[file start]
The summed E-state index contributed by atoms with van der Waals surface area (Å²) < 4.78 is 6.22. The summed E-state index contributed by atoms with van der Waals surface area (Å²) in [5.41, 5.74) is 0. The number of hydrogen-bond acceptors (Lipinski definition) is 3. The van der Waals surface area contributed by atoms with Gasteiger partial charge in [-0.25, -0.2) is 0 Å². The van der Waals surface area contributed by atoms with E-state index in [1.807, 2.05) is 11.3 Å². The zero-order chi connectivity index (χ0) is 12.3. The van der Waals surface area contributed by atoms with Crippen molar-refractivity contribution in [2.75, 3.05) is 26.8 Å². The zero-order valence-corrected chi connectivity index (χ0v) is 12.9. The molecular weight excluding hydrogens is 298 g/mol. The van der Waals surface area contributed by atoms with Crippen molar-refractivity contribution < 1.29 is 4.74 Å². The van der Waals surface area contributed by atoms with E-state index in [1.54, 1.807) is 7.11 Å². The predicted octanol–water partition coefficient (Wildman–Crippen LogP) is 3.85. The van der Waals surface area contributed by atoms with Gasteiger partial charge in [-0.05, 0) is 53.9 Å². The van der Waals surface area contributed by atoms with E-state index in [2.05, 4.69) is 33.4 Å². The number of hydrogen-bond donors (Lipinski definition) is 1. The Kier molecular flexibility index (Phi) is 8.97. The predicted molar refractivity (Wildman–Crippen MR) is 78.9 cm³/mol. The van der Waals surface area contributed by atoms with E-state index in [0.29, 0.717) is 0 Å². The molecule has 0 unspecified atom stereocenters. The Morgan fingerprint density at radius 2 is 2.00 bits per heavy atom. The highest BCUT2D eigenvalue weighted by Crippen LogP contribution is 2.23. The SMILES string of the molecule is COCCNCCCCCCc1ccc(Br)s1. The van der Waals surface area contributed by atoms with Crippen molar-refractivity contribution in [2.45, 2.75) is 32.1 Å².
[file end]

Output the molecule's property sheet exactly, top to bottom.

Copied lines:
The summed E-state index contributed by atoms with van der Waals surface area (Å²) < 4.78 is 6.22. The summed E-state index contributed by atoms with van der Waals surface area (Å²) in [5.41, 5.74) is 0. The number of hydrogen-bond acceptors (Lipinski definition) is 3. The van der Waals surface area contributed by atoms with Gasteiger partial charge in [-0.25, -0.2) is 0 Å². The van der Waals surface area contributed by atoms with E-state index in [1.807, 2.05) is 11.3 Å². The zero-order chi connectivity index (χ0) is 12.3. The van der Waals surface area contributed by atoms with Crippen molar-refractivity contribution in [2.75, 3.05) is 26.8 Å². The zero-order valence-corrected chi connectivity index (χ0v) is 12.9. The molecular weight excluding hydrogens is 298 g/mol. The van der Waals surface area contributed by atoms with Crippen molar-refractivity contribution < 1.29 is 4.74 Å². The van der Waals surface area contributed by atoms with E-state index in [1.54, 1.807) is 7.11 Å². The predicted octanol–water partition coefficient (Wildman–Crippen LogP) is 3.85. The van der Waals surface area contributed by atoms with Gasteiger partial charge in [-0.05, 0) is 53.9 Å². The van der Waals surface area contributed by atoms with E-state index in [2.05, 4.69) is 33.4 Å². The number of hydrogen-bond donors (Lipinski definition) is 1. The Kier molecular flexibility index (Phi) is 8.97. The predicted molar refractivity (Wildman–Crippen MR) is 78.9 cm³/mol. The van der Waals surface area contributed by atoms with E-state index in [0.29, 0.717) is 0 Å². The molecule has 0 unspecified atom stereocenters. The Morgan fingerprint density at radius 2 is 2.00 bits per heavy atom. The highest BCUT2D eigenvalue weighted by Crippen LogP contribution is 2.23. The SMILES string of the molecule is COCCNCCCCCCc1ccc(Br)s1. The van der Waals surface area contributed by atoms with Crippen molar-refractivity contribution in [2.45, 2.75) is 32.1 Å².